But this doesn’t stop chiropractors from sneaking into wards to adjust neonates and other patients. After-all, chiropractors feel that the work they do is so vital to people’s overall wellness, that they should be primary healthcare providers.
But I digress. My discussion about chiropractic practice with this lovely gentleman did not reach the point of serious infant harm, or sneaking in to hospitals. My concerns about risk were brushed off with the usual ‘it’s gentle and safer than taking an aspirin’ line.
None of this was news to me. I had heard it all escape from my very own lips.
At the second chiropractic tent I got to speak to the C.A. and wife of the chiropractor. Their center was focused on families. It was located in a multi-modality wellness center owned by their daughter, a second daughter also worked as a C.A. The kind and caring C.A. proudly told me that her grandchildren were first adjusted at only 5hrs old and 1hr old. This is the only way to ensure optimal health. The sooner they caught them the better.
I did not get a free check from these guys. But they did point out that I carry my bag on one shoulder, so my shoulders are likely to be tilted. They also asked me about how much time I spent at a computer, then suggested that my forward head posture (which hadn’t been checked by these guys, just assumed) was probably causing me head aches. I was honest and said I don’t really suffer from headaches very much at all. I was told that I would definitely suffer in the future unless I got my spine under control.
Even the son-in-law is involved in this family practice. He plays for Melbourne Victory, I’m told, and gets regular adjustments to maintain his prime soccer playing abilities.
What I take away from this experience:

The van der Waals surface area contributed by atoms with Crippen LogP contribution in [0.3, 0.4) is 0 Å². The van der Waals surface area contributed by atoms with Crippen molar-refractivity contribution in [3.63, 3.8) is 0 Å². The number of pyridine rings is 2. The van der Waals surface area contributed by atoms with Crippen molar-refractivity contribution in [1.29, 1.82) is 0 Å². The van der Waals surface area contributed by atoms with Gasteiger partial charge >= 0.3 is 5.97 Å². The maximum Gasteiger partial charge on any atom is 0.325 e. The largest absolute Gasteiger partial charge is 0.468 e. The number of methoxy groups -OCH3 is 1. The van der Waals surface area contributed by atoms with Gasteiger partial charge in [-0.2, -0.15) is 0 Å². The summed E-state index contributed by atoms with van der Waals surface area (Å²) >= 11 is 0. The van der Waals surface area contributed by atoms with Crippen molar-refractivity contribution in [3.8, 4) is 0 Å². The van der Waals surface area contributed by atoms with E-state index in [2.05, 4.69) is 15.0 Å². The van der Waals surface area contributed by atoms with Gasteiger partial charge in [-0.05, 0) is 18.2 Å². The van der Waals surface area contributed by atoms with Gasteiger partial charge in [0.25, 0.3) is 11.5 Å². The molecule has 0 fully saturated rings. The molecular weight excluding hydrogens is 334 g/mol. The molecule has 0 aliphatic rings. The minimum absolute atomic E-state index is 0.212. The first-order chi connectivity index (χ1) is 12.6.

*Nothing has changed since I was a believer. Subluxation theory and wellness practice are in full swing.
*I was thrilled not to come across any anti-vaccination material.
*I was thrilled there were no testimonial, as these breach the AHPA advertising codes.
* I was concerned by the pressure put upon me so quickly to get Miss 5 into care, and by their excitement to have so many infants in care. (Just as we did in the practice I worked at. First year of life was free, for our patients).
* Miss 5 and Ryanoxide are taking up golf.
UPDATE: It has been brought to my attention by Reasonable Hank that Chiropractor number one from my adventure yesterday works for an anti-vaccination practice. When I wrote this post yesterday I was careful not to name names, because as far as I could see from their advertising and demonstrations they were not doing anything that was in breach of AHPA codes.
However, the spread of anti-vaccination material is something I take very seriously. So I have decided it is important to share my new findings. Anti-vaccination and Anti-medicine sentiment runs strong through Chiropractic culture. Unfortunately many of the beliefs of vaccine refusers and anti-vaccination advocates simply don’t stand up when tested scientifically.
Vaccinations save lives. Anti-vaxers put the health of themselves, their children and their community at risk.
But enough of that for now, this is about the chiropractors I met yeterday. Now, I want to be very clear. This blog from Reasonable Hank showing an anti-vaccine chiropractor at Point Cook Chiropractic is a co-worker of the enthusiastic gentleman who performed my posture examination yesterday. That being said, the blog linked above contains some worrying screen-shots from the facebook page of the Point Cook Chiropractic Health and Wellness center which he was a representative of yesterday at the expo.